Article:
Oconto County WIGenWeb Project
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City Of Oconto - 1871
 
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Many of the features on this water stained 1871 drawing of the City of Oconto are, amazingly, still there today.
City Of Oconto - 1969
Published in the Oconto County Reporter
 
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The north side of the river was mostly Tamarack marsh dotted with higher knolls and wooded hills. This was the hunting and fishing grounds for the original Indian residents.  The meat was smoked and dried.  Wild rice grew and was harvested at the mouth of the Oconto River each fall. Maple sugar was prepared in large amounts over fires in early spring and molded into cakes that were carved with designs, or pressed into birch bark mococks. Nuts and berries were gathered and dried. Herbs for spices and important medicines were also dried and prepared. Art pieces and musical instruments, clothing  and pottery were traded. Birch bark and woven containers stored these goods for winter and for the extensive trade along centuries old routes.  Even after the beginning of white settlement, the industrious Menominee continued their orderly lives, maintaining their social customs and tribal law. Literally hundreds of birch bark canoes were kept along the river, since native life included much family traveling.

The village of Oconto in the center of the maps was the site of the original Menominee Native American Village, from which both the River and the city got it's name.
The large Menominee village was on both sides of  the river south of Main Street (Y), stretching between Superior (Bay Shore Road) and Millidge Avenues ( area west end of end of Lamkey Street and north of the end of Maple Avenue). At the top of Sandy Hill was the village burial grounds.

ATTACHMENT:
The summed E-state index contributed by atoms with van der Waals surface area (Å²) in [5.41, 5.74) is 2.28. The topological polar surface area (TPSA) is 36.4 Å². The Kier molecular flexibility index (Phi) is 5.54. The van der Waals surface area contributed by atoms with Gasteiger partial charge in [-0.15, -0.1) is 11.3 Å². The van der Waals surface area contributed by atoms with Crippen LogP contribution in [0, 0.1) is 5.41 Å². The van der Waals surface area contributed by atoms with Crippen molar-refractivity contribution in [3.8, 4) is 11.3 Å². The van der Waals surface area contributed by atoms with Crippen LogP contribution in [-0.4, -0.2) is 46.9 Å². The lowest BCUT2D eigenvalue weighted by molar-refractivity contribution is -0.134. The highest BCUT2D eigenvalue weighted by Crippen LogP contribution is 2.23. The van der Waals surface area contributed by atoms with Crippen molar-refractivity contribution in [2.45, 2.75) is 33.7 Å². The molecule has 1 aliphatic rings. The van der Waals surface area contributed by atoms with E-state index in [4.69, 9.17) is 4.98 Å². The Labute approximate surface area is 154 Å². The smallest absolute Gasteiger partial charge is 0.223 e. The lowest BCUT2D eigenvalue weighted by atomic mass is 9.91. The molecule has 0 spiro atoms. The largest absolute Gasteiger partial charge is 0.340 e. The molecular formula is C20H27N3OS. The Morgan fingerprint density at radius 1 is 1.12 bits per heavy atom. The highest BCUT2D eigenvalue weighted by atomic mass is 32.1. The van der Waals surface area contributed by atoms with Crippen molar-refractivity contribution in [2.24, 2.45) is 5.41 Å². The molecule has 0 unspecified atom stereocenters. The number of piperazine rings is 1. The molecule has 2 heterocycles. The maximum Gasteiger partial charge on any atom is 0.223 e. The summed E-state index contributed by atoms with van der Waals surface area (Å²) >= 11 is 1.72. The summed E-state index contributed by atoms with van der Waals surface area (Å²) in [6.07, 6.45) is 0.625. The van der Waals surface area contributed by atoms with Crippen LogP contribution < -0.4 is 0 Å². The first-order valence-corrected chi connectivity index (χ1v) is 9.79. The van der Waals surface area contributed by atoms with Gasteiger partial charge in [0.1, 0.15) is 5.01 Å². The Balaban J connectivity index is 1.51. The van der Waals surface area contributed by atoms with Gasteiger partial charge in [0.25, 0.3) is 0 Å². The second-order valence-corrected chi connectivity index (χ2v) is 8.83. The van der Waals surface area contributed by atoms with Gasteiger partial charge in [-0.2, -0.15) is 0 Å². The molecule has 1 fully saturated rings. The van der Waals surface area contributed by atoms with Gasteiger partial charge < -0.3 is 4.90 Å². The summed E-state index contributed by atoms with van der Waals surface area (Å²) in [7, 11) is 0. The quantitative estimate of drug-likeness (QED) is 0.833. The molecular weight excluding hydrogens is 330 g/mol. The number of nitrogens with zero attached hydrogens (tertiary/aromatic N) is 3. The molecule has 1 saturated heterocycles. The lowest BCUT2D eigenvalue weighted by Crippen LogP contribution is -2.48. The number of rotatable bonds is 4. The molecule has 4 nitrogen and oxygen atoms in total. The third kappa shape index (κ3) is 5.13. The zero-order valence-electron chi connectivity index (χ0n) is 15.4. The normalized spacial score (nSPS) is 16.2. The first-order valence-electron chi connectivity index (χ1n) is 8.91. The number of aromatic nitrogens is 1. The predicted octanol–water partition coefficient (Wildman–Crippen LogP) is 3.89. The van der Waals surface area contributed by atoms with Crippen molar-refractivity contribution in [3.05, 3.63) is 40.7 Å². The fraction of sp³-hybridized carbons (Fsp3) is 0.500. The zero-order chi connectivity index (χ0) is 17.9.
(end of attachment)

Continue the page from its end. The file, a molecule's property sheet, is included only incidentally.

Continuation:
Upper Main Street running through Oconto city
had previously been named Mill Street and parts were known as Indian Trail before 1871. The south side of the river was higher, level sandy ground and the old Indian footpath that followed the river on that side is McDonald street and First Street on these maps. The original winding Indian footpath lead to what is now Oconto Falls and Shawano.

French Town is the old settlement in the bend of the Oconto River on the lower left side. The original old Main Street was there in 1871.  Frenchtown's State Street was later changed to Brazeau Street after the early family surname.  Section Street on this map was later changed to Park Street.  On the 1871 map  are seen channeled the floating logs down the center of the river.  To get them to the proper mills for lumbering, each log was branded on one end with a hot iron, after cutting,  to designate which company mill had purchased it for sawing. The logs waiting to be sawed can be seen floating at each mill in this drawing. "River Rats" were the men who separated and pulled a mill's logs into the mill booms. 

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